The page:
It can take up to 12 hours for the spray to dry. So be sure to wait for a clear, dry day before applying it, otherwise it won't be as effective. In dry weather and moderate to low humidity, it dries within a few hours. You will most likely need to reapply the fungicide every 1-2 weeks during dry weather if there is a continued risk of infection. Be sure to read the instructions before reapplying.

If possible, cut off material showing visible signs of serious bacterial or fungal disease before use. Spray only the stems and leaves of plants, taking care to avoid soil and flowers, to avoid soil contamination and harm to bees. If you are concerned about how much copper is in your soil, you can buy test kits online and test your soil regularly. Annual testing allows you to continuously record copper levels in the soil so you can plan your garden accordingly.

frequently asked Questions

Q: When should I use copper fungicides?

A: Apply the fungicide to mature plants in dry, clear weather before you see the disease or when you see the first signs of disease incipient.

Q: How fast does copper fungicide work?

A: Copper fungicide works best when dry, which can take up to 12 hours. When the sun is out and the weather is warm, it can dry much faster. Cloudy or cool days or high humidity will slow down the drying process after the plant has been treated. Remember that in itself it is not a cure, but a treatment of the disease or prevention if applied in advance.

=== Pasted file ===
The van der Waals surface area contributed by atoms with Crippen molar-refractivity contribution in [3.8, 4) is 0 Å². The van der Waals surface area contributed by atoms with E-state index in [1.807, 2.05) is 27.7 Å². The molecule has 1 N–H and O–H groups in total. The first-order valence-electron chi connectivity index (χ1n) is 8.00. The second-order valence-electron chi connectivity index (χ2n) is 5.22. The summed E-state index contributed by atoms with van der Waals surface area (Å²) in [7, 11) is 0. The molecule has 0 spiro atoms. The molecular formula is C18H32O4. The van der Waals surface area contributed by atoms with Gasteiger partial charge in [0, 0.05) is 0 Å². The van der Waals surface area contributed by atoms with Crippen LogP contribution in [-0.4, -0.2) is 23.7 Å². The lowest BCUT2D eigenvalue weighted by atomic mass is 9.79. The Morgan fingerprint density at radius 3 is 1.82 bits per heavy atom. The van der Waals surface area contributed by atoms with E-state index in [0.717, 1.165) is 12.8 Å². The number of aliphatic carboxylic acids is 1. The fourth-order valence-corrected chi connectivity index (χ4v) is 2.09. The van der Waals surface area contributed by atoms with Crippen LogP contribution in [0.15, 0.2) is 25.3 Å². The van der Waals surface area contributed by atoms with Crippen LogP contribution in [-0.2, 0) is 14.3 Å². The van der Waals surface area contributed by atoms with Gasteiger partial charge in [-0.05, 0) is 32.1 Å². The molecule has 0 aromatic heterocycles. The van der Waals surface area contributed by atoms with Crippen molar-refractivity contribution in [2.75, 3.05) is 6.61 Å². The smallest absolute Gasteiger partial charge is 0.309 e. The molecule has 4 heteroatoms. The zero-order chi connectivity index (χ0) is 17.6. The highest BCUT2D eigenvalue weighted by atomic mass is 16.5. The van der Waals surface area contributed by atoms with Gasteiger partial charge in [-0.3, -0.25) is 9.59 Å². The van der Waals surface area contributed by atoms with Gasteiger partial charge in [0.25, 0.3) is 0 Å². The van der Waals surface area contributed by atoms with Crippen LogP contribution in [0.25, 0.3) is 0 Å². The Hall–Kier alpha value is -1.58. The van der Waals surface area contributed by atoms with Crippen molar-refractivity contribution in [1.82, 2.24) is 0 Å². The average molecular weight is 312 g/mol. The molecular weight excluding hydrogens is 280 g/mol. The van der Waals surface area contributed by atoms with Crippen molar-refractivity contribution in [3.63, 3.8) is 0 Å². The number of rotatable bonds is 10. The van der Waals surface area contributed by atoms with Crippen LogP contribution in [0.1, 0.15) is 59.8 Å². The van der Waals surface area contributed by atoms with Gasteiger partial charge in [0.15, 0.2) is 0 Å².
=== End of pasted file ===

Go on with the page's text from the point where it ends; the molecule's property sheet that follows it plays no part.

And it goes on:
Q: Is copper fungicide safe for all plants?

A: When used as directed, copper fungicide is safe for all plant species. Too much can harm them, which is why it's so important to only use as much as directed.

Q: Is copper fungicide safe for humans?

A: The small amount you use on your plants will not be enough to harm you, but large amounts can harm you. Never drink copper fungicide and wash thoroughly after application. Wear masks, gloves and protective clothing while applying to stay safe. It is best to keep children away from the area until the product is completely dry.